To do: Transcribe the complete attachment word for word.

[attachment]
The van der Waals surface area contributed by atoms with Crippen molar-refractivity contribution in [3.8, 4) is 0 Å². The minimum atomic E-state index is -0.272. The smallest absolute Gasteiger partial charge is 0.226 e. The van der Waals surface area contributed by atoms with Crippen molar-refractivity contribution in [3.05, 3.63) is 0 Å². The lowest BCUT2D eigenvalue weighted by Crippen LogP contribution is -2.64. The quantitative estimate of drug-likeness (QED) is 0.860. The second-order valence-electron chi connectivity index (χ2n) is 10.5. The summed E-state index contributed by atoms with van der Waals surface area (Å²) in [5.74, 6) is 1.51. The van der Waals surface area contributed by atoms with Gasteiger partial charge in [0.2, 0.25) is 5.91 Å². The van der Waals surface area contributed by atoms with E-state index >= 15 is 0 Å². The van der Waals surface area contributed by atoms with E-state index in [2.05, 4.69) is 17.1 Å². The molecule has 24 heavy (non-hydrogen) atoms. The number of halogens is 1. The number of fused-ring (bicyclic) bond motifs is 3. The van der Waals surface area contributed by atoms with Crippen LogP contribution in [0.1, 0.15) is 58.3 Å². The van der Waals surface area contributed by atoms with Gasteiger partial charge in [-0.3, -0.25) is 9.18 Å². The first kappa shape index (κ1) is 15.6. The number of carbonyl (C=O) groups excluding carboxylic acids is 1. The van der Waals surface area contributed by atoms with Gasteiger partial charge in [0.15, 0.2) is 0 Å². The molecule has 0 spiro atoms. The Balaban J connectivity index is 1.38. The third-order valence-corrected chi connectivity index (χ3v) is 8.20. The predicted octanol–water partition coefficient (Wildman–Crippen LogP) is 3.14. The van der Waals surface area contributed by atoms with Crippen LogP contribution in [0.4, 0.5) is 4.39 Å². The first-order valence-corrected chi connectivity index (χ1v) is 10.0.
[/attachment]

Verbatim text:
The van der Waals surface area contributed by atoms with Crippen molar-refractivity contribution in [3.8, 4) is 0 Å². The minimum atomic E-state index is -0.272. The smallest absolute Gasteiger partial charge is 0.226 e. The van der Waals surface area contributed by atoms with Crippen molar-refractivity contribution in [3.05, 3.63) is 0 Å². The lowest BCUT2D eigenvalue weighted by Crippen LogP contribution is -2.64. The quantitative estimate of drug-likeness (QED) is 0.860. The second-order valence-electron chi connectivity index (χ2n) is 10.5. The summed E-state index contributed by atoms with van der Waals surface area (Å²) in [5.74, 6) is 1.51. The van der Waals surface area contributed by atoms with Gasteiger partial charge in [0.2, 0.25) is 5.91 Å². The van der Waals surface area contributed by atoms with E-state index >= 15 is 0 Å². The van der Waals surface area contributed by atoms with E-state index in [2.05, 4.69) is 17.1 Å². The molecule has 24 heavy (non-hydrogen) atoms. The number of halogens is 1. The number of fused-ring (bicyclic) bond motifs is 3. The van der Waals surface area contributed by atoms with Crippen LogP contribution in [0.1, 0.15) is 58.3 Å². The van der Waals surface area contributed by atoms with Gasteiger partial charge in [-0.3, -0.25) is 9.18 Å². The first kappa shape index (κ1) is 15.6. The number of carbonyl (C=O) groups excluding carboxylic acids is 1. The van der Waals surface area contributed by atoms with Gasteiger partial charge in [0.15, 0.2) is 0 Å². The molecule has 0 spiro atoms. The Balaban J connectivity index is 1.38. The third-order valence-corrected chi connectivity index (χ3v) is 8.20. The predicted octanol–water partition coefficient (Wildman–Crippen LogP) is 3.14. The van der Waals surface area contributed by atoms with Crippen LogP contribution in [0.4, 0.5) is 4.39 Å². The first-order valence-corrected chi connectivity index (χ1v) is 10.0.